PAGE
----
A Prospectus of Prosperity

The word “Prosperity” is sometimes considered paradoxical in third world countries. But in its actual connotation, it is a cue of stability, happiness, mind-satisfaction, comforts, reliability, innovations, and it does not bring social unrest. Many questions are arising in our mind right now, few of them are Why prosperity is considered as an unachievable artefact in the third world countries? why everything looks impossible in our mind? Are we scared of failures? We will try to solve these questions by and by.

Why is prosperity considered an unachievable artefact in third world countries?

In its explication, prosperity is itself an innovation, which can be brought within our mind to deliver it physically in different ways. We often have seen various innovations in developed countries, one of the great examples is Japan, the third-largest economy in the world right now. Today after 100 years, Japan is considered as one of the advanced countries. If we say, it is the first country where any sort of innovation comes very first, then it will be correct also.

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Back in its 1920’s, Japan was a penurious country that suffered from a retrenchment after the boom of the first World War, for most of the decade, the economy remained dull with low economic growth and less infrastructure or not at all, where prosperity was a paradox in the mindset of Japanese people. Henry Ford, who was an American-Industrialist and the founder of Ford Motor Company, thought to introduce his Automotive Industry in Japan. Where thousands of people lived below the poverty line, the chances of prosperity were less. In 1925, his company introduced a vehicle named “T-model” in Japan, only a few hundreds of cars were sold in its first phase. The car was made according to the road infrastructure in Japan. At the time Japan had only 9000+ kilometres of roads, of which only 1000+ kilometres of roads were in use, but they were not in a better condition. Henry Ford’s story is impressive, that how he made it possible in Japan, and switched non-consumers into consumers by introducing cheap vehicles, and paved new roads with the help of the government of Japan. He made prosperity possible in a country where it was impossible. Today Ford Motor Company is the 6th largest automaker industry with its 5.7 million sales worldwide.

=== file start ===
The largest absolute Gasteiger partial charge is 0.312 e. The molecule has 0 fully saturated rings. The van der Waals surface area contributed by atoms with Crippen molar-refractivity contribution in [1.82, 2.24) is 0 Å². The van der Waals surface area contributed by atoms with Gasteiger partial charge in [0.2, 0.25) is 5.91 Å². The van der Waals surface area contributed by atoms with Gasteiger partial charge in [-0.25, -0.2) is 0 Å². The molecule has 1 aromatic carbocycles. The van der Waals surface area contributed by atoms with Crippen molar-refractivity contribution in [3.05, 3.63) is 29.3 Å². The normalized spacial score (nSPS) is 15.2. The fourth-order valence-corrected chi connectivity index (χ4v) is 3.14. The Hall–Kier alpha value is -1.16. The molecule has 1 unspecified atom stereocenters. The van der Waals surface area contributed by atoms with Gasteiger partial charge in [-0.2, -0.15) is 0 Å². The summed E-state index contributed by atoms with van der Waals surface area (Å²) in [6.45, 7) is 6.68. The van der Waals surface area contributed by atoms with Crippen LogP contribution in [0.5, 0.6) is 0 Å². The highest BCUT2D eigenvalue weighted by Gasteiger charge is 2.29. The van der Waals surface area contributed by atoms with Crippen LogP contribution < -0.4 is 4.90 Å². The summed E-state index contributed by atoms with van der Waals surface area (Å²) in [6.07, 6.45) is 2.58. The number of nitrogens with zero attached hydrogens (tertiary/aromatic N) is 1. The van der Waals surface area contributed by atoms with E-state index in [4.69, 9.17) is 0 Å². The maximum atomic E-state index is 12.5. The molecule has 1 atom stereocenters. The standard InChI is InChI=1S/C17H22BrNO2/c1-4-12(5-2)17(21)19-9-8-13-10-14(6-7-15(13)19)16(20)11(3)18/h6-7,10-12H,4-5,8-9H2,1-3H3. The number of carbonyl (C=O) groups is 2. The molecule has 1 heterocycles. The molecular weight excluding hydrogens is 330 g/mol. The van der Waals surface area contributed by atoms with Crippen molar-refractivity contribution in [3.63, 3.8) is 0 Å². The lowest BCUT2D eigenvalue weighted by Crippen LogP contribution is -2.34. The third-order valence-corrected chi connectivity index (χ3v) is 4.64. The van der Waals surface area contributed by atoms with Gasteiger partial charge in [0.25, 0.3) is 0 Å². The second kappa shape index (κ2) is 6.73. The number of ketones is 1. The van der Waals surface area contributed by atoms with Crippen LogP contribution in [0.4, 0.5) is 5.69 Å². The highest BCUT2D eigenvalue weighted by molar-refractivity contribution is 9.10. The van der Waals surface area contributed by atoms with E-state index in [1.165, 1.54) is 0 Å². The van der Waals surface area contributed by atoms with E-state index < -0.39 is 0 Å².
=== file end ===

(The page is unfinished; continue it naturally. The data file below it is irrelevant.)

Why everything looks impossible in our mind?

“It always seems impossible until it is done.”

-Nelson Mandela

Before anything we achieve, looks everything impossible. The success story of Mo. Ibrahim; could help us better, to understand the long road to prosperity. He is a Sudanese-British billionaire and has worked for several telecommunication companies before he found Celtel in African countries. Before starting his journey, when he first told his friends about the idea, he was being discouraged by them, they showed no maturity and called him dumb. But Mo. Ibrahim was on its way to bring prosperity in Africa in the 1990s, where people used to travel seven days to talk to their family, neither they had employment source nor adequate resources in life. His idea to introduce scratch-cards, cheap cellphones and telecommunication towers at the land where there were only non-consumers, and the people live below the poverty line, was quite dangerous but not impossible. Today he has sold over 24 million mobile phone subscribers in 14 African countries and has invested $750 million in these territories. Celtel has also given vast employment opportunities, which have changed the lives of thousands of people in Africa.

Are we scared of failure?

From the above discussions, it is clearly understood that prosperity is not a piece of cake, but it is just the tip of the iceberg of success. We often think that before we do anything, we should learn from others’ mistakes, so that we can go forward without making too many mistakes. But in actual life, failures are the first step to success. Henry Ford and Mo. Ibrahim thought to bring innovations but they were not sure enough if their ideas will pave the way to prosperity, and they failed many times, yet they did not lose their high hopes for prosperity. They did it, because they believed in themselves, instead of focusing on the problems they choose to go for solutions. Life is all about ups and downs, but in that ambience, we need to work hard and make things possible in a smarter way. These two great minds are just an example of thousands of people, who are involved in bringing distinct innovations to the world.

The writer is a student of Agricultural economics, and having interest in geo-economic and politcal issues, current affairs, agriculture, and environment.